Laserdisc

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Laserdisc was one of the first home media formats to come about in the late ’70s. Followed a few years later by VHS and Betamax, Laserdisc was different for many reasons. Not only because of it being an optical disc format, but it was superior in terms of picture and sound quality. Due to costs of the format, it was eventually overtaken by the cheaper tape-based formats.

“Is the decline into invisibility irreversible and irresistible?” (Gunning, 44). Laserdisc proves that a decline into obscurity can be reversed. Since the format became obsolete, there are many people who have begun to collect laserdiscs. While players and discs have become scarce for a decent price, consumers still exist for the format. Many friends and family members of these collectors aren’t familiar with what laserdiscs are, even when the term “Record-sized DVD” is used. Not everyone is oblivious to its existence, however. Various popular shows, such as Regular Show, have spoofed the format and brought the concept to a younger generation.

Gunning mentions that his essay, “Re-Newing Old Technologies”, “is perhaps more intimately involved with novelty than with technology” (Gunning, 39). This notion is also evocative of the novelty of the Laserdisc format. By the standards of 2014, Laserdisc is very out of date. The format cannot compete with the advances presented by Blu-ray or high definition streaming. Laserdisc is more novelty and nostalgia than actual technological worth.

The four stages of amazement, as noted by Onians, are; 1. a striking experience, usually visual, but sometimes aural. 2. a consequent physical paralysis. 3 a mental reaction which results in something being learned why may be followed. 4. a new action. Onians stated that “the sixteenth and seventeenth century as the last great period of wonder” (Gunning, 42). However, Laserdisc does relate to each of these four stages and came at a much later time.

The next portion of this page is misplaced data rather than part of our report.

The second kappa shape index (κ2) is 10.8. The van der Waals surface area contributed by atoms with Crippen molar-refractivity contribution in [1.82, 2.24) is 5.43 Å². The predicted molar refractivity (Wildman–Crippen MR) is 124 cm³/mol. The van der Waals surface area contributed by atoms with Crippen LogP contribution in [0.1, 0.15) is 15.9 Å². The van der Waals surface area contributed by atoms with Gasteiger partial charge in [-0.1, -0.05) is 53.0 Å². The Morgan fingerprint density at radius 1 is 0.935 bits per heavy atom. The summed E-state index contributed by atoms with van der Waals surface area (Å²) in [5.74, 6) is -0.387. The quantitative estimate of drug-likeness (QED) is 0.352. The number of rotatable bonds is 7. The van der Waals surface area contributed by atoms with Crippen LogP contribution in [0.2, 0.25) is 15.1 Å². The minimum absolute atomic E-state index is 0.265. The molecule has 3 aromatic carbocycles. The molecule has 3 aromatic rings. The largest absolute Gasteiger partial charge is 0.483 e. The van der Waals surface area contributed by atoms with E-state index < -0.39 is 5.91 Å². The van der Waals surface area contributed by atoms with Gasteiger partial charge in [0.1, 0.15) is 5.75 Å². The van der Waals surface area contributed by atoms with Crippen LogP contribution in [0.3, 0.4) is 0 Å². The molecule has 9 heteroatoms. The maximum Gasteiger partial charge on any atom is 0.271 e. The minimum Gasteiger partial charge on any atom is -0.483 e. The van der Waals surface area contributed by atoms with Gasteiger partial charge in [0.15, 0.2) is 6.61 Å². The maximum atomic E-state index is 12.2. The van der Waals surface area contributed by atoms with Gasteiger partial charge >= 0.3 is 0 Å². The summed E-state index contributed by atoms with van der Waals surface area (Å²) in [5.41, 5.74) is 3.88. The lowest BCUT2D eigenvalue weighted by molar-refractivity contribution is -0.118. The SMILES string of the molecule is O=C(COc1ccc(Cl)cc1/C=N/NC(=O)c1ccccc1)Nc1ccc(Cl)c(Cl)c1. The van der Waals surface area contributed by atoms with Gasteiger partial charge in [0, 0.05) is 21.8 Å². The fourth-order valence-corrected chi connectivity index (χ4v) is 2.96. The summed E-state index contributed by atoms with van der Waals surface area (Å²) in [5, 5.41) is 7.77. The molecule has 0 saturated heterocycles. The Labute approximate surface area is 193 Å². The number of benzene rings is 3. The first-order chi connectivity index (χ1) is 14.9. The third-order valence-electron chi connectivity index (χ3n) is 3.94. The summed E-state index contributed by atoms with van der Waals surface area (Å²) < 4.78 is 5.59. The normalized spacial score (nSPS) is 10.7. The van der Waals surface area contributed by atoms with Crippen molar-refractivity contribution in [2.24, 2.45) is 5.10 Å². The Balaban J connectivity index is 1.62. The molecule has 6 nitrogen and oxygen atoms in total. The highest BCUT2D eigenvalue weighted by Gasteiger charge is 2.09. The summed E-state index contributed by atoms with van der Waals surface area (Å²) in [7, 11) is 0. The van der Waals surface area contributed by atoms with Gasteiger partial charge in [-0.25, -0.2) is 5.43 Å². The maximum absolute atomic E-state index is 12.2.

Laserdisc offered a “striking visual experience, as well as an aural one”. Laserdisc had excellent picture quality and made use of digital audio instead of analog. The “consequent physical paralysis” can either relate to the viewer becoming inundated with numerous video options or the freeze on significant advances in the home media format. The “mental reaction” was the idea that people wanted to view older media at home. This lead to the “new action” of various new formats, such as VHS and Betamax, being created.

“The recording of sound and the recording of images share a similar ambivalence in the face of death.” (Gunning, 49) is the quote from “Re-Newing Old Technologies” that best sums up the existence of old media. While they might fade into a obscurity, they will never become completely obsolete. Thanks to sites like eBay, people can continue to collect Super 8 films, Betamax tapes, VCDs and laserdiscs. There is no true “death” for these formats. There is only new life that can be renewed again and again.

Gunning, Tom. “Re-Newing Old Technologies.” (n.d.): n. pag. Web. 21 Jan. 2014.
“LaserDisc FAQ.” LaserDisc FAQ. N.p., n.d. Web. 27 Jan. 2014.
“Total Rewind.” Total Rewind. N.p., n.d. Web. 02 Feb. 2014.